Category: Recent Articles
Male menopause is a real thing, and the medical term for it is andropause. According to the Mayo Clinic, the term “Male Menopause” has been used to describe decreasing testosterone levels related to aging. See this article from Mark back in 2018.
One of the symptoms of male menopause can be erectile dysfunction (ED). Although for younger men, you can have ED without male menopause. ED can destroy a man’s confidence not just in the bedroom but in the larger picture of his life by causing depression, stress, moodiness and anger all things that peak performers do not want to associate with. But for men aged 35-64 these things can sneak up on us, fast.
We are all so busy “performing.” Being a Dad, a good husband, business owner, a hard worker, friend, trying to get your workouts squeezed into an already hectic week. In many cases, this usually leads to a pattern of not not getting enough sleep because of late night emails for work after having put the kids to bed, up early the next day to get right back at your hard charging life, with too little exercise and not enough Primal Nutrition. Which leaves you with high stress. Stress leads to high cortisol (more about cortisol below).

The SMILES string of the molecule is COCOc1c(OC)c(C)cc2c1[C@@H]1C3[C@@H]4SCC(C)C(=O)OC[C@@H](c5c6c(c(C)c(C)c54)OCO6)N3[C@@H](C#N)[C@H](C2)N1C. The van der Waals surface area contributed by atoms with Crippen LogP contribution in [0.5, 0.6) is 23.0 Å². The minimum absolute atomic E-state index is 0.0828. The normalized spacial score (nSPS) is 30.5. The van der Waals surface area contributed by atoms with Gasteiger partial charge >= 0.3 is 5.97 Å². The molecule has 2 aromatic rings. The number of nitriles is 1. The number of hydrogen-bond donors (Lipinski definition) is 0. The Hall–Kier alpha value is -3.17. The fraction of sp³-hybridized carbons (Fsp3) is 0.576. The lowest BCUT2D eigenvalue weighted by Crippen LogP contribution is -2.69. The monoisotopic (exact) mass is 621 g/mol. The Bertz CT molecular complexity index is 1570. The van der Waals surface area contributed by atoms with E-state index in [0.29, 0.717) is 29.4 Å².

Maybe you had a little too much wine at dinner … it happens. Your wife or lover wants to “play” and so do you, but no response. Once, certainly is nothing to worry about but the definition of ED is “is the recurrent or persistent inability to attain and/or maintain an erection in order for satisfactory sexual performance.” So, what to do?
First, let’s look closer at the leading causes.
We can generally get our hands on a watermelon any time of year, but these are the months when they actually taste sweet and juicy. As soon as watermelons come into season, my Summer Watermelon Salad comes out of hiding. It’s a late summer treat that reminds us that even though we’re hearing the first whispers of school starting and pumpkin spice, it’s still summertime.
This watermelon salad is a sweet, crunchy, tangy accompaniment to any summer meal.
Tip: feel free to leave the feta cheese out if you are dairy-free, or replace it with goat cheese or fresh mozzarella.
Summer Watermelon Salad Recipe
Time in the kitchen: 5 minutes
4 cups cubed watermelon
2 oz. crumbled feta cheese
1/4 cup basil
1 large tomato sliced into wedges
1 chopped cucumber
5 chopped radishes
1/3 cup sliced red onion
3 Tbsp. Primal Kitchen® Lemon Turmeric Dressing
salt and pepper
Chop the watermelon into ¾”-1” cubes. Slice the tomato into wedges and chop the cucumber and radishes.
Thinly slice the red onion and the basil.
Combine the watermelon, chopped basil, tomato, cucumber, radishes and red onion in a bowl. Pour in the Primal Kitchen Lemon Turmeric Dressing and fold it into the salad along with the feta.
Season with salt and pepper and garnish with more basil leaves.
Nutrition Information (¼ of recipe):
Total Carbohydrates: 19g
Net Carbohydrates: 17g